So what the fuck is going on? How did the CIA and torture become something to celebrate?
The Lie, and the Devil’s Bargain: “Keeping Americans Safe”In the last issue of Revolution, we outlined just some of the crimes the CIA has committed since its inception—from orchestrating the assassination of popularly elected Patrice Lumumba in the Congo to coordinating the overthrow of Salvador Allende in Chile to funding terrorist activity by the Contras in Nicaragua with profits from drug smuggling that flooded the inner cities of the U.S. with crack cocaine.
Between that time and now, what has changed? The role of the CIA evolved to take on new challenges to the U.S. empire. But if anything, the CIA has become more overt, more open in carrying out its crimes. A key turning point was the aftermath of 9/11. The rulers of the U.S. unleashed unrestrained chauvinism and military aggression, and shredded civil liberties within the U.S. Out the window went pretensions that “the U.S. doesn’t engage in torture.” Systematic, widespread torture of the most depraved nature was unleashed, from CIA sites throughout Europe to Guantánamo to Abu Ghraib.
The CIA is now something to celebrate, not keep under cover. Torture is no longer something to be denied and covered up, but something, we are told, is necessary to “Keep Americans safe.” And it is in this context that the powers-that-be (again, not just Hollywood studios, but the ruling class) “green lighted” a slew of movies and TV shows that portray the CIA—which is “a place of deranged assassins,” as “a place of people who’ve come in to work, work really hard, care about life, care about their country.”
Justifying torture as “keeping Americans safe” is both a lie and—for those who buy into it—a pact with the devil. It is a lie because the rulers of this country do what they do in the interests of a global system of capitalism-imperialism. That system, and maintaining the position of the USA on top of it, requires their military domination of key regions of the world—including the oil-rich and geo-strategic Middle East. That, not “the safety of Americans,” is what drives them in what they do—including moving to legalize and legitimize the open use of torture.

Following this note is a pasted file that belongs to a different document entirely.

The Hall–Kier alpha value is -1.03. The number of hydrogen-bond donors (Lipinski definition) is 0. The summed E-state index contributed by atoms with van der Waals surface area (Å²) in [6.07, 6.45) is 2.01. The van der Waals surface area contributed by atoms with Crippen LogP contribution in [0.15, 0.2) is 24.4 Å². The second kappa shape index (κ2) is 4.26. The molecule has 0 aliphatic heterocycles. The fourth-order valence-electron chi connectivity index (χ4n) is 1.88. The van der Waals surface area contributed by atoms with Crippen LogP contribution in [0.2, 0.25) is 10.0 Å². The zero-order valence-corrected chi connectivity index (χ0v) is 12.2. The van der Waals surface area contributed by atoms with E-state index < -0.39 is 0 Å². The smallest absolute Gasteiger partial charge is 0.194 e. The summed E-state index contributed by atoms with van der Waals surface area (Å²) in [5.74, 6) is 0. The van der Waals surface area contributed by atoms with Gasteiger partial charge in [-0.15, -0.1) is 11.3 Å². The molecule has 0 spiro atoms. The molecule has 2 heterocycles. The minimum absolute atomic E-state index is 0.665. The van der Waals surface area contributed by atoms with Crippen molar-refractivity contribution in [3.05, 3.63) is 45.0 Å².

And buying into a pact with torturers that supposedly keeps you, or “Americans,” safe is a morality that degrades everyone who signs on to it. It is complicity with a system of exploitation, oppression and environmental devastation—enforced by the most extreme violence.
The Clash of Two Outmodeds
First, the rise of Islamic fundamentalism is in large part a product of the workings of imperialism (including specific policies of the CIA in Afghanistan, where it backed and funded Islamic fundamentalists going up against the Soviet Union).
Second, the crimes of U.S. imperialism—from the Foxconn sweatshops in China to the environmental emergency, from mass incarceration in the USA to the ongoing genocide against indigenous peoples in Asia, Africa, and Latin America, dwarf even the aspirations of these reactionary Islamic forces.
Third, if you don’t oppose, but instead fall into active or passive complicity with either “the West” (U.S. imperialism and other imperialists) or Islamic Jihad, you strengthen them both—in the vicious cycle where every drone attack that wipes out a wedding party in Pakistan (with far, far too little protest in the U.S.) serves to recruit more jihadists, and on and on.